VIDEO: Biden formally announces Buttigieg nomination for Sec. of Transportation

VIDEO: Biden formally announces Buttigieg nomination for Sec. of Transportation

President-elect Joe Biden held a press conference Wednesday to introduce former South Bend Mayor Pete Buttigieg as his nominee for Secretary of Transportation.

Buttigieg, 38, is the youngest pick for Biden’s cabinet and is the first non-acting LGBT department head in history.

Transcript of Pete Buttigieg's comments:


Well, Mr. President elect, Madam Vice President elect, thank you so much for entrusting me with this opportunity to serve the American people.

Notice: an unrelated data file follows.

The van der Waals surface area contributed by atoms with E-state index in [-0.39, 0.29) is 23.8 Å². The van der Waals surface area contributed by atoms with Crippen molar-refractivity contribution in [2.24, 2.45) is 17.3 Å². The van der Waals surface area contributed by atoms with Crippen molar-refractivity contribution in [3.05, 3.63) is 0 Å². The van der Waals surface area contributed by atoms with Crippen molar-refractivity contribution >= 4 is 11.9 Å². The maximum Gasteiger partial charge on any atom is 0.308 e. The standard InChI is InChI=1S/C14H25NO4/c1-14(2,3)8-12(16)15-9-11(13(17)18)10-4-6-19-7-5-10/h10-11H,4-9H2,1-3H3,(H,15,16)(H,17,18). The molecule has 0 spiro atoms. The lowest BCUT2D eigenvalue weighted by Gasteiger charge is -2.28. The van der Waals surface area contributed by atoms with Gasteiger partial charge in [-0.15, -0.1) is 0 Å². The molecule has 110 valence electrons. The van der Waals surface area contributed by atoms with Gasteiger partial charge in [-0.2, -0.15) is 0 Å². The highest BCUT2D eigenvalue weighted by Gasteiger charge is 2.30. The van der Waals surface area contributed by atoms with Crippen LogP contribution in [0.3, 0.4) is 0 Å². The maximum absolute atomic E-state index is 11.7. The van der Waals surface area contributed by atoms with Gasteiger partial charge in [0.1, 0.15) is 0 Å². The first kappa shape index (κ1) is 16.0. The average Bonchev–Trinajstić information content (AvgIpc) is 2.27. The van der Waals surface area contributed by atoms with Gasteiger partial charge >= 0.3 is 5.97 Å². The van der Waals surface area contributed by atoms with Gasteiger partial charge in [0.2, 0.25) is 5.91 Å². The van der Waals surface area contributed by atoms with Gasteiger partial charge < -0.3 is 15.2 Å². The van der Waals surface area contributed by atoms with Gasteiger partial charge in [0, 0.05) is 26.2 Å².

I am humbled by your confidence. Eager to do everything in my power to ensure that this administration succeeds. My hometown South Bend, Indiana, was built by the power of American transportation from trade along the river. Who's been gives our city its name to the rail lines that connected us to the rest of the country back when we were considered the West. Livelihoods created. By the good paying union jobs that places like the aeronautical supplier Bendix and the giant auto assembly of Studebaker. Now, climate and infrastructure innovation or helping bring my community into the 21st century. Also had a personal love of transportation ever since childhood. More than once as a college student. I would convince a friend to travel nearly 1000 miles back to Indiana with me on Amtrak. No, I know that in this administration, I will best aspire to be the second biggest train enthusiast around. Spent a spring break in graduate school aboard a cargo ship studying there.